Who needs to read a map anymore? Can you carve a turkey? What if your son or daughter gets a burn… don’t do what my mom did and put butter on it! God love her but my mom wasn’t up on her first aid skills when i was a kid.
Navigating by map doing recon exercises when I was in the Army were some of the most fun and challenging tasks I participated in. When you get good you are the “go to” guy that would lead a small det of soldiers into an Observation Post or “OP” and then back out again once the mission was complete.
Get it wrong and you might spend days lost… or worse, you might get captured.
The days of “gender roles” are long past! Nowadays men spend just as much time cooking, cleaning, and caring for the children as women do fixing the house and earning a living. There no longer exists “jobs for men” and “jobs for women”—there are simply jobs that need to be done, and they’re done by the person best-suited to complete the task.
Below are three vital “man skills” that you need to develop in order to truly prove yourself a man:
Read a Map
Yes, women have often joked about how men refuse to ask for directions, no matter how lost we get. For thousands of years, maps were our only option for orienteering, and there were no GPS devices or Google Maps to help us get around. Anyone who couldn’t read a map was destined to end up lost and wandering.
Today, smartphones, satellite phones, and GPS devices completely eliminate the need for us to read physical maps while getting around town. However, what will you do the day your GPS device stops working and your phone runs out of battery? Or what about when you travel to a city that Google Maps hasn’t yet finished mapping (they do exist!)? Perhaps you may end up lost, in the wilderness, with nothing but a map to help you find your way home. What are you going to do then?
Learning how to read a map isn’t rocket science—it’s actually brilliantly easy!
Two Types of Maps
There are two basic types of maps:
- City/Road Maps – These maps divide your city into grids, giving you a clear outline of the metropolitan and surrounding suburban and rural areas, including all the roads running through the city.
- Orienteering Maps – These maps are designed for use OUTSIDE of cities, and they detail the landscape through which you will travel on your journey.
How to Read a City Map
Reading a city/road map is incredibly simple!
- Set the map from north to south. It’s easier to orient your mind/sense of direction when the map is the right way up.
- Find your location. You should always know where in the city your house or office is located. Use that as a guide to help you find your current location.
- Find your destination. Locate the spot on the map where you need to go. You can use the guide in the back of the map to help you find the grid for the street/neighborhood you’re looking for.
- Connect the dots. Start at your current location and find the best route to reach the destination. You can take the main roads, highways, side streets, or even through-streets—whatever you think will work best.
- Write it down. Write down the turns you’re going to make. For example, “Main Street, right turn. Third Avenue, left turn.” All you’ll have to do is keep an eye out for the road signs, and you’ll know which way you need to go.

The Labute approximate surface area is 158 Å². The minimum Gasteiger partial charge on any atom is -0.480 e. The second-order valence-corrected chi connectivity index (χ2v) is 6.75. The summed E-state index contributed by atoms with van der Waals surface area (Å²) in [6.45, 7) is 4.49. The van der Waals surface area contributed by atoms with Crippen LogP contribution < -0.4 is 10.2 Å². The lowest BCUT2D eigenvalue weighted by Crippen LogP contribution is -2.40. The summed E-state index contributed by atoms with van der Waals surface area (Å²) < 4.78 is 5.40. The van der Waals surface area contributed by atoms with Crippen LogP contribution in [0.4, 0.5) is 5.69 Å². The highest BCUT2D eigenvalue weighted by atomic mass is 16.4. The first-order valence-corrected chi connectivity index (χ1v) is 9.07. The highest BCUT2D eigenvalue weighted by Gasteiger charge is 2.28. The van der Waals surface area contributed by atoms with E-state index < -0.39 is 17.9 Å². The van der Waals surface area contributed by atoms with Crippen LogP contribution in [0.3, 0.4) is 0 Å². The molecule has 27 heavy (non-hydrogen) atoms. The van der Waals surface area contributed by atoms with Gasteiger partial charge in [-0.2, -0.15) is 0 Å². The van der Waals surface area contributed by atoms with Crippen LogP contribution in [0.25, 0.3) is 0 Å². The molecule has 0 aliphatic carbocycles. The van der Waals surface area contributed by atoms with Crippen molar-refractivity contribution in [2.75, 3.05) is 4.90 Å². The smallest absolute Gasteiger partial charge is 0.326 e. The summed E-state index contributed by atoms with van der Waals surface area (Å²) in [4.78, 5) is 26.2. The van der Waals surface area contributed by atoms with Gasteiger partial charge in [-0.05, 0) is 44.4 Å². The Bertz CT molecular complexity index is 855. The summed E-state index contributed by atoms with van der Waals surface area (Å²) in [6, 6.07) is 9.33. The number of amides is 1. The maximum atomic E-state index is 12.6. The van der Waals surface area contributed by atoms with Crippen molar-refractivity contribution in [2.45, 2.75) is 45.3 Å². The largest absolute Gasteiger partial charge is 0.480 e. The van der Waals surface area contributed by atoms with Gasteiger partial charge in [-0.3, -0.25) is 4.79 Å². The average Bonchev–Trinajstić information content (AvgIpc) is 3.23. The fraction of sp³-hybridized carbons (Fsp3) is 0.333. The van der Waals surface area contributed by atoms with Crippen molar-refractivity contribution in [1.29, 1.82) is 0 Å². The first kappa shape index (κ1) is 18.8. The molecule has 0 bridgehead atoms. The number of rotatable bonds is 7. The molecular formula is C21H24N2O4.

Pretty easy, right?
How to Read an Orienteering Map
This is where things get a bit trickier. With orienteering maps, you’re going to need a compass (link to Compass Map Skills Article) to use along with the map. You’ll be traveling over a variety of terrain and will need to focus on what you’re doing to keep your bearings.
Orienteering map features are all color-coded:
- Black is for man-made features like roads, buildings, cliffs, and trails.
- Blue is for water feature; rivers, streams, ponds, lakes, etc.
- Yellow is for open and semi-open land
- White is for open woods
- Brown is for land features (banks, contours, etc.)
- Green is for vegetation that can be hard to traverse and thus should be avoided
Features of an Orienteering Map
Orienteering maps have a few features that enable you to find your way from your location to your destination easily:
- Scale – This tells you the relationship between the map’s size and actual area size. For example, a 1:100,000 scale means a 1-inch distance on the map is 100,000 inches, or 15.78 miles. (Note: Orienteering maps use meters and kilometers rather than yards and miles.)
- Contours – These brown squiggly lines on the map give you an idea of the terrain you’ll be traveling, including elevation. The closer together the lines, the steeper the elevation.
- Legend –– This is a list of the symbols that you’ll use to decipher the different markings on the map.
Using the Orienteering Map
With road maps, you always keep it north side up so you can read the names of the streets. Orienteering maps, however, are meant to be turned according to the direction you’re facing. If, for example, you’re traveling from north to south, turn the map so it’s facing the same direction you are (south). This will help you figure out the landscape and terrain ahead and remind you of the way you need to go.
Handy Resources: National Geographic Map Skills booklet has a lot of good advice on map-reading to help you in any survival situation.
Remember, ancient travelers only had the sun, stars, and moon to guide them. You’ve got a printed map complete with road signs and directions—it’s VITAL you learn how to figure out your location and destination using a map!
Treat A Burn